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How many lines of code can a method have with a good design before you need to make the design better?

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42 ... Seriously, hard limits in LoC or instructions are usually not very useful. Cyclomatic complexity may be a more accurate measure to decide that. But still, some methods need to be long and/or complex. And you cannot put a measure on things like “does only one thing”. – Joey Nov 11 '10 at 21:26
LOC is never a cut-and-dried metric. However, more than 20 lines and people will stop being able to follow it as easily. – Christian Mann Nov 11 '10 at 21:27
up vote 4 down vote accepted

Lines of code is an incomplete metric to use for refactoring. Cyclomatic Complexity should be used in conjuction with LOC as a decent gauge for when to refactor.

A decent guideline is

LOC > 80 || CC > 10 == "Time to refactor"

Chances are you will hit a Cyclomatic Complexity > 10 long before you ever reach 80 lines of code.

Of course there are a litany of other metrics to consider as well:

  1. Afferent Coupling: How many methods depend on this method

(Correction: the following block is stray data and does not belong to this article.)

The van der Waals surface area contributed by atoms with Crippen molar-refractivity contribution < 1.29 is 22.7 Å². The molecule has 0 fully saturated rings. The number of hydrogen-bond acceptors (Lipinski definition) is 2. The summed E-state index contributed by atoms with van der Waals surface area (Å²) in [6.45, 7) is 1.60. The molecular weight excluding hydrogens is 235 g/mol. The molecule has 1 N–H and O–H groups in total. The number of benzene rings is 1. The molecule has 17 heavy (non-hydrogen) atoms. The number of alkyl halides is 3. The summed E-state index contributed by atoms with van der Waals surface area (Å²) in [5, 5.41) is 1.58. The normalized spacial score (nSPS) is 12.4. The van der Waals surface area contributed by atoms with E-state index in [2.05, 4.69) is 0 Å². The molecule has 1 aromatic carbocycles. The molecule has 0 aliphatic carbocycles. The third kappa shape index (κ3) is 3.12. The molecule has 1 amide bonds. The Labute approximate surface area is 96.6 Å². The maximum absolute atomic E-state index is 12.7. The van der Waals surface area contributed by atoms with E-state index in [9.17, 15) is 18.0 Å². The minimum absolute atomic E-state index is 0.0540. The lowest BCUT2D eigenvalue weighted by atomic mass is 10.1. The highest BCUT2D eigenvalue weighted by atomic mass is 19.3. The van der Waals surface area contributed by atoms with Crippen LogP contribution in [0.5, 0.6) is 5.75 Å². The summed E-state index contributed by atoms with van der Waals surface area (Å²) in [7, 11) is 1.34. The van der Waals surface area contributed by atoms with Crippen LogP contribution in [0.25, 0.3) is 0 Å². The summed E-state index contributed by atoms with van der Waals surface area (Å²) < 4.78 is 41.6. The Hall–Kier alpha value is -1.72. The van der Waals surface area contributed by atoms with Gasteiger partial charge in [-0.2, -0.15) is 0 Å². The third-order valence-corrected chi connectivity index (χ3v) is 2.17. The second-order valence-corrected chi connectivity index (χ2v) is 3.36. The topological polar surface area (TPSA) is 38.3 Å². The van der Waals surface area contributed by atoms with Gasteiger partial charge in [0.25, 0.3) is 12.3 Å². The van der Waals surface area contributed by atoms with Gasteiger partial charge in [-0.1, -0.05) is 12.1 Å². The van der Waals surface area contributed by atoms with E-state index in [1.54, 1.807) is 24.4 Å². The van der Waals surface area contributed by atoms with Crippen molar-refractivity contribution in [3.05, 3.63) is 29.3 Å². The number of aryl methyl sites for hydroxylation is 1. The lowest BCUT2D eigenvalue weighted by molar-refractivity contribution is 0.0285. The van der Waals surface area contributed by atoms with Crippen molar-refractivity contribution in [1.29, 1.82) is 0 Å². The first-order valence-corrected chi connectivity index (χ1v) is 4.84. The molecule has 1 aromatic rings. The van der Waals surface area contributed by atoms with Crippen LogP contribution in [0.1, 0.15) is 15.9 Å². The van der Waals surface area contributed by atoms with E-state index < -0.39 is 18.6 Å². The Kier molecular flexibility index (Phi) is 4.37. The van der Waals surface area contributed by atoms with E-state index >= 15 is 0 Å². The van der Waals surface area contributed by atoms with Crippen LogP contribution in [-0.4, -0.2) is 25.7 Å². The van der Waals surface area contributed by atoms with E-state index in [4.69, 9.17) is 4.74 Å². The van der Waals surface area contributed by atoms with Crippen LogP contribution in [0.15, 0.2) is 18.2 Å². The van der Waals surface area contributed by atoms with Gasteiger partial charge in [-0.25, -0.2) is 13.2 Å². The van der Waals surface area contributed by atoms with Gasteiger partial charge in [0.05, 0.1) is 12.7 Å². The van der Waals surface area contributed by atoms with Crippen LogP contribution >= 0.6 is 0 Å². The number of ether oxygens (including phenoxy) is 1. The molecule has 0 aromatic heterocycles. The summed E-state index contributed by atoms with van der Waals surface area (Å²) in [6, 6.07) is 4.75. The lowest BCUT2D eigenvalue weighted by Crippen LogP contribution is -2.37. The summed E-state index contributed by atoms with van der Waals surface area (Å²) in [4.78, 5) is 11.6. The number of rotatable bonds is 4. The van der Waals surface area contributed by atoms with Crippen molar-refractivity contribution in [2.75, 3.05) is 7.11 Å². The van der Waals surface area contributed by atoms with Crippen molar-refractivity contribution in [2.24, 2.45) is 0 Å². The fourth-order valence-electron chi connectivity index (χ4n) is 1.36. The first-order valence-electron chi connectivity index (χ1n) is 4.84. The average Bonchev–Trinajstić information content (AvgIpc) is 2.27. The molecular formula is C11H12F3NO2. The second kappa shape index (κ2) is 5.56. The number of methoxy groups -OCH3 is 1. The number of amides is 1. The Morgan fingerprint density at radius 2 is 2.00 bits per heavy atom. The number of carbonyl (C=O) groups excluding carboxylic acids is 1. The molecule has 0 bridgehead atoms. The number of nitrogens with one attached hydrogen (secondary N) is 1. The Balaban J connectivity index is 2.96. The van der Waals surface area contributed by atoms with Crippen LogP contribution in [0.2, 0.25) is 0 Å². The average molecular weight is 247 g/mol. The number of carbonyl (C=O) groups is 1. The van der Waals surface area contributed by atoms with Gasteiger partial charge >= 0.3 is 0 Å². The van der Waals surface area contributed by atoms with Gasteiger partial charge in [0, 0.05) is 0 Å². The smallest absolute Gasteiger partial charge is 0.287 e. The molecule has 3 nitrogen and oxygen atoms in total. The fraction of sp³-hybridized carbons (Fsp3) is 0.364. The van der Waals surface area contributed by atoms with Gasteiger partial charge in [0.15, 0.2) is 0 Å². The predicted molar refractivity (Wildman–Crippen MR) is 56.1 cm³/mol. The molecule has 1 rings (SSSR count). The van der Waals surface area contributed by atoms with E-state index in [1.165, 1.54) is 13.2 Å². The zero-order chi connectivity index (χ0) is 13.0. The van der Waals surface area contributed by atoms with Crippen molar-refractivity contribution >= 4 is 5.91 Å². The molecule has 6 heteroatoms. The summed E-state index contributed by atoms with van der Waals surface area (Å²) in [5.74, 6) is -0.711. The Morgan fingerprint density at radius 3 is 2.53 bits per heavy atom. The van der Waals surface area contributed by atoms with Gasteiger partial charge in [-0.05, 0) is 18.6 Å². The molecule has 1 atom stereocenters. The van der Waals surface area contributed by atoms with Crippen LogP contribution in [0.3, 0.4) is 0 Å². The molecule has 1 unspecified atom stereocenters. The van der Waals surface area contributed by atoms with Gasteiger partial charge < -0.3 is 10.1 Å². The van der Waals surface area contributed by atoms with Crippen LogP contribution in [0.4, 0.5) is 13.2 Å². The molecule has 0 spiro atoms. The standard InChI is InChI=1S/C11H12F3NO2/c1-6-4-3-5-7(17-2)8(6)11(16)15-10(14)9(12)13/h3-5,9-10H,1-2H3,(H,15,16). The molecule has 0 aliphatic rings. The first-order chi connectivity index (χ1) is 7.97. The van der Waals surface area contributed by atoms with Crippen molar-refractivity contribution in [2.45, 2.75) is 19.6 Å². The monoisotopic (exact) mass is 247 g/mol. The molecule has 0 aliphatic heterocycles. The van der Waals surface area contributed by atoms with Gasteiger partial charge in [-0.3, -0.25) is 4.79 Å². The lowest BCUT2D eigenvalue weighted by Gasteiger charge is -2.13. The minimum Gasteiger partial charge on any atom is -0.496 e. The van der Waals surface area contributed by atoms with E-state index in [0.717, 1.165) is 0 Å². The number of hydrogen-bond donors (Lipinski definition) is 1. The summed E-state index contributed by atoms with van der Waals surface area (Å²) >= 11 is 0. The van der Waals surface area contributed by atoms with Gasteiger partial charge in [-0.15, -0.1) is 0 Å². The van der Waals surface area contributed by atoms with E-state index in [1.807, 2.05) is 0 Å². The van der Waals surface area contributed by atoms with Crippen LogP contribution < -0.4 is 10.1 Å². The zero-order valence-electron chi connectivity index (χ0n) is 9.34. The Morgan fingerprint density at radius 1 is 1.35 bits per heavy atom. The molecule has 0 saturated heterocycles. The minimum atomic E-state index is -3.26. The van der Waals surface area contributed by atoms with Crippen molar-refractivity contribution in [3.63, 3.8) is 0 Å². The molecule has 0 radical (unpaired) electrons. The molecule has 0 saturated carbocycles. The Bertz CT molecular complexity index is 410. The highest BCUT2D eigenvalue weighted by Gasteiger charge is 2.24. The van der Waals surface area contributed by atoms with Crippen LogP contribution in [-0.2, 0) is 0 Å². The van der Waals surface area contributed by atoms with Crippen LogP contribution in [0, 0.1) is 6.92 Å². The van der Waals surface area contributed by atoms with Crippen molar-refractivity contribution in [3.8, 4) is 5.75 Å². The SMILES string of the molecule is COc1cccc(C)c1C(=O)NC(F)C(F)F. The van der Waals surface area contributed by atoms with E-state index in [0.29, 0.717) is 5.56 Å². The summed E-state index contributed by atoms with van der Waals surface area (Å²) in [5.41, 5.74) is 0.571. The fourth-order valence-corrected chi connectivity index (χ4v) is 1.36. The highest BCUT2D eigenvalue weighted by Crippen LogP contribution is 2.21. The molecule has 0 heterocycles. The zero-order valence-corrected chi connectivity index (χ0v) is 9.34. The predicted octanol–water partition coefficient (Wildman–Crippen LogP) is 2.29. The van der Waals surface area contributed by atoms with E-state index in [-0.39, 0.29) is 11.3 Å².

2. Efferent Coupling: How many methods does this method rely on
  3. No. of Parameters
  4. No. of Varialbes used

You can go pretty in depth, but all this to say that determining when to refactor can't be decided with a blanket rule like "Thou shalt not have more than 40 lines in any method!"

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There is no accepted rule. It should be as simple to read as possible. If that means taking 5 lines of a 10 line block and putting them in their own method, then so be it. But sometimes it can be fine to have 50-line methods. Just do what you think you'll understand best in 6 months time.

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Depends on what the method does. There's a fine line between writing too few methods and too many methods, and much of it is a matter of personal taste.

My opinion:

  • 50 lines is too long for a method. I think methods shorter than this are often too long as well, but that's my highest threshold for method length.
  • Methods should be written so that they're used more than once. Don't refactor just to make an existing method shorter; refactor to make reusable methods that other methods will benefit from.

There are no arbitrary limits on the length of code a method can have before it needs to be redesigned. However, usually if a method feels "too long", it's a sign that you're doing something wrong.

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Not as a rule, but as a heuristic, when a method goes over 25 lines I give it a once over to see if I can break it into simpler components.

This is not to say that methods over 25 lines are never well designed, or that shorter methods are always better than longer ones. It's just a good heuristic to follow.

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As many as it takes to logically and clearly perform the one single task that method performs.